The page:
Programming Tutorials

qsort() sample program in C++

By: Norman Chap in C++ Tutorials on 2007-09-17  

At times you may want to sort a table or an array; qsort() provides a quick and easy way to do so. The hard part of using qsort() is setting up the structures to pass in.

qsort() takes four arguments. The first is a pointer to the start of the table to be sorted (an array name works just fine), the second is the number of elements in the table, the third is the size of each element, and the fourth is a pointer to a comparison function.

The comparison function must return an int, and must take as its parameters two constant void pointers. void pointers aren't used very often in C++, as they diminish the type checking, but they have the advantage that they can be used to point to items of any type. If you were writing your own qsort() function, you might consider using templates instead. Listing below illustrates how to use the standard qsort() function.

Using qsort().

1:     /* qsort example */
3:     #include <iostream.h>
4:     #include <stdlib.h>
6:     // form of sort_function required by qsort
7:     int sortFunction( const void *intOne, const void *intTwo);
9:     const int TableSize = 10;  // array size
11:    int main(void)
12:    {
13:       int i,table[TableSize];
15:       // fill the table with values
16:       for (i = 0; i<TableSize; i++)
17:       {
18:          cout << "Enter a number: ";
19:          cin >> table[i];
20:       }
21:       cout << "\n";
23:       // sort the values
24:       qsort((void *)table, TableSize, sizeof(table[0]), sortFunction);
26:       // print the results
27:       for (i = 0; i < TableSize; i++)
28:          cout << "Table [" << i << "]: " << table[i] << endl;
30:       cout << "Done." << endl;
31:     return 0;
32:    }
34:    int sortFunction( const void *a, const void *b)
35:    {
36:       int intOne = *((int*)a);
37:       int intTwo = *((int*)b);
38:       if (intOne < intTwo)
39:          return -1;
40:       if (intOne == intTwo)
41:          return 0;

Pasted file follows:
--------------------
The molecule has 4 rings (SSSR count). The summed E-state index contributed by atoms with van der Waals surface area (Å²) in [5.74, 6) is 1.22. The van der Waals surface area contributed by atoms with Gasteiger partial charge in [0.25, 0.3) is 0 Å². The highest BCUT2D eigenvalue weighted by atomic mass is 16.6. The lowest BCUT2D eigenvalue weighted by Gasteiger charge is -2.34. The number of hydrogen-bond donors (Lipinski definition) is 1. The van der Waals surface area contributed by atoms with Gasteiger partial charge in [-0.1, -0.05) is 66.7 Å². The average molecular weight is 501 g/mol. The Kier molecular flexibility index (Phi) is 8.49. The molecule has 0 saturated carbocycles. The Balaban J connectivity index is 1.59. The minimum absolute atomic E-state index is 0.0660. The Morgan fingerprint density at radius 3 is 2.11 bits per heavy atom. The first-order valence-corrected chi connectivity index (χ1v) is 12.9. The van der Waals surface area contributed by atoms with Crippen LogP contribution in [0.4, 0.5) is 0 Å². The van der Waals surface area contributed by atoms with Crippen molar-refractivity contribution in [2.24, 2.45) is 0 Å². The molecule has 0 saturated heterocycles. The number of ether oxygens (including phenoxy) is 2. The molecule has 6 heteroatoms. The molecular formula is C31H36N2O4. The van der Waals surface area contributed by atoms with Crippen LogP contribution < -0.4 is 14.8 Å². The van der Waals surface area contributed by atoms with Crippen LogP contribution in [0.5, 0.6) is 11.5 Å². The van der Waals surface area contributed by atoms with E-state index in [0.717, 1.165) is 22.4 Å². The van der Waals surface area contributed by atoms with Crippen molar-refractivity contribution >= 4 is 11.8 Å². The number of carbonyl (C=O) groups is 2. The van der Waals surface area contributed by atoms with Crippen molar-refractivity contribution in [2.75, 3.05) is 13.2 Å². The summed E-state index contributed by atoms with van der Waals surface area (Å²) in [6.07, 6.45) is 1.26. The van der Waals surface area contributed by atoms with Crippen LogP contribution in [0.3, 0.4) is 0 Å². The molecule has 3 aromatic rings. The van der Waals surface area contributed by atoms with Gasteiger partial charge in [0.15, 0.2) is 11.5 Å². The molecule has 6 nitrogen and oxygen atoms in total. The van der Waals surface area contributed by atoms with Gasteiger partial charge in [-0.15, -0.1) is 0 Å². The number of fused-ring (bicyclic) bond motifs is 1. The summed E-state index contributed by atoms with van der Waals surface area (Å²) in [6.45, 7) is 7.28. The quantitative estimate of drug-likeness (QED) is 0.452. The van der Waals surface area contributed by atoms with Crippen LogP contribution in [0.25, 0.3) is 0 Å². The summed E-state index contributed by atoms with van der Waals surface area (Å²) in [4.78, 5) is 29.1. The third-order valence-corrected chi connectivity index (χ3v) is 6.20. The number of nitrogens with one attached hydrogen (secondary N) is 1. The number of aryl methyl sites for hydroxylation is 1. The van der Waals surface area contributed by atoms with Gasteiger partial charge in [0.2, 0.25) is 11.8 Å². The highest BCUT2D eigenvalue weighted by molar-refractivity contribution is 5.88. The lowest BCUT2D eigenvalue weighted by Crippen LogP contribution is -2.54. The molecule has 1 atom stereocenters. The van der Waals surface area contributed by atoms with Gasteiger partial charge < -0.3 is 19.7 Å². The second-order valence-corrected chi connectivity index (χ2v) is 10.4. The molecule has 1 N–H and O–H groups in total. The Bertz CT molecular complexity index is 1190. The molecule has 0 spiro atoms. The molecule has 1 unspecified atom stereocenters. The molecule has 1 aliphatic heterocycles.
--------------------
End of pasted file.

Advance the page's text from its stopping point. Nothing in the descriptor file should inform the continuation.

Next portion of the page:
42:       return 1;
43: }
Output: Enter a number: 2
Enter a number: 9
Enter a number: 12
Enter a number: 873
Enter a number: 0
Enter a number: 45
Enter a number: 93
Enter a number: 2
Enter a number: 66
Enter a number: 1

Table[0]: 0
Table[1]: 1
Table[2]: 2
Table[3]: 2
Table[4]: 9
Table[5]: 12
Table[6]: 45
Table[7]: 66
Table[8]: 93
Table[9]: 873

Analysis: On line 4, the standard library header is included, which is required by the qsort() function. On line 7, the function sortFunction() is declared, which takes the required four parameters.

An array is declared on line 13 and filled by user input on lines 16-20. qsort() is called on line 24, casting the address of the array name table to be a void*.

Note that the parameters for sortFunction are not passed to the call to qsort(). The name of the sortFunction, which is itself a pointer to that function, is the parameter to qsort().

Once qsort() is running, it will fill the constant void pointers a and b with each value of the array. If the first value is smaller than the second, the comparison function must return -1. If it is equal, the comparison function must return 0. Finally, if the first value is greater than the second value, the comparison function must return 1. This is reflected in the sortFunction(), as shown on lines 34 to 43.

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